The quality and quantity of the commodities produced in a country depends on the technological development in that country. The developed countries of the world manufacture highly valued machineries and consumer products. As the technological development of the developing countries is not appreciable and it is difficult to convert the raw materials into consumer goods. They export therefore the raw materials. Hence, these countries have low incomes. On the other hand, the manufactured products increase for a country using its technological process. For example, rice production in Japan is 6,000 kg to a hectare. But in India, it is only 2,000 kg/ha.
In this way, the demand and supply for manufactured commodities differ from place to place. Trade transfers the surplus of one area to the area where it is in deficit. Thus, trade helps with all the required commodities being made available to all places. Transport supports this activity.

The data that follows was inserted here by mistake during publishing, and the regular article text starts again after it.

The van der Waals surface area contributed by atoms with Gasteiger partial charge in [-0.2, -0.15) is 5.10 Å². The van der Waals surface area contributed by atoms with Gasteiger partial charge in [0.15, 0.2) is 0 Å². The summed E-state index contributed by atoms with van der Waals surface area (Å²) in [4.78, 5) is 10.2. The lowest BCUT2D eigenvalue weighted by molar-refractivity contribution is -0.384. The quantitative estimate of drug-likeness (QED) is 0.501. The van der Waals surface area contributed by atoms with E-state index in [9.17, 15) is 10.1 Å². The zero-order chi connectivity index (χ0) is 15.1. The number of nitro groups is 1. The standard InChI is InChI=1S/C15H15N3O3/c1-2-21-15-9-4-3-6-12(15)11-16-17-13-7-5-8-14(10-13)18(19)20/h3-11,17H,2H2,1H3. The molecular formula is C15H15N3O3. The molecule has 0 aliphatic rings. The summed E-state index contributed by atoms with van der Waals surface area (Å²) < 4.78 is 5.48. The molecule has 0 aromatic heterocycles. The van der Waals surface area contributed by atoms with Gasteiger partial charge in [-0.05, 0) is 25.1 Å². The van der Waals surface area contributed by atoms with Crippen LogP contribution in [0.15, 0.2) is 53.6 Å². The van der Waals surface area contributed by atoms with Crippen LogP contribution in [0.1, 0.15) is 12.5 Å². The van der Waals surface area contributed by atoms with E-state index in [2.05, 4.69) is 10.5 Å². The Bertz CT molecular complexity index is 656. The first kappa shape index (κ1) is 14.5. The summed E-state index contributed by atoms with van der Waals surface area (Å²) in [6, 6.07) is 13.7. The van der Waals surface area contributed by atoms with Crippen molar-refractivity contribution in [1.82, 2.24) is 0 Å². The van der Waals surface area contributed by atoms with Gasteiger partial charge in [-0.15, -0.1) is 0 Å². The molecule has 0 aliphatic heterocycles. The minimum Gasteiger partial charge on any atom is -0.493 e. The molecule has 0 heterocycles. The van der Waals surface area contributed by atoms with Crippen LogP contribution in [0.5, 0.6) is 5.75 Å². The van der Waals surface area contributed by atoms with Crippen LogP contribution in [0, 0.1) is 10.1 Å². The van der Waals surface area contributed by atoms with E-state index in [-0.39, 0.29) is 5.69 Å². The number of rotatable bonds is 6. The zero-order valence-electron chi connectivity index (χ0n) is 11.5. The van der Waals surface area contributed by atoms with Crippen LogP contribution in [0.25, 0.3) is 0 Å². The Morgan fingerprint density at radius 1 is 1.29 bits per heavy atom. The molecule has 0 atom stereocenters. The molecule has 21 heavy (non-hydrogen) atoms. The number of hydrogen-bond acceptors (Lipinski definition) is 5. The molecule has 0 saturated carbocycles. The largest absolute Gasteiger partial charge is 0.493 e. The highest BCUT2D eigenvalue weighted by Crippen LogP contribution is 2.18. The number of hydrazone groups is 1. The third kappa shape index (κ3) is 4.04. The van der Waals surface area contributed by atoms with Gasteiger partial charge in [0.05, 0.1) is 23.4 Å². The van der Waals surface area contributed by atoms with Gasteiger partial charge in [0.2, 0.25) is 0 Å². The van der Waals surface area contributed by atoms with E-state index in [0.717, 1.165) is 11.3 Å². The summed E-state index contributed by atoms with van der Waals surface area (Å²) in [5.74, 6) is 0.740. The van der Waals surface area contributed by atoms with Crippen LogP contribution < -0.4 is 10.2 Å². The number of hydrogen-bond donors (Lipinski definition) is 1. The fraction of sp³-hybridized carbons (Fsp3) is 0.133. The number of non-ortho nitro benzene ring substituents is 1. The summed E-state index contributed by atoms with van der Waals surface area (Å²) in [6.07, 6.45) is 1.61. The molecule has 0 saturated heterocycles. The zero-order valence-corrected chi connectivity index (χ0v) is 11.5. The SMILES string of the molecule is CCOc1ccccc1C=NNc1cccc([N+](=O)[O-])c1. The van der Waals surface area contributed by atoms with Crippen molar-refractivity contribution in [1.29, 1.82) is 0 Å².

When there is demand in one country for a product produced in another country, then it has no option but to buy this product from that country. Conversely, the money currency of that country goes up in value. For example, for the products such as machinery and consumer goods manufactured in the developed countries such as Japan and the United States, there is market in most other countries of the world. Those countries which produce petroleum and export to all other countries have become the richest countries by themselves.
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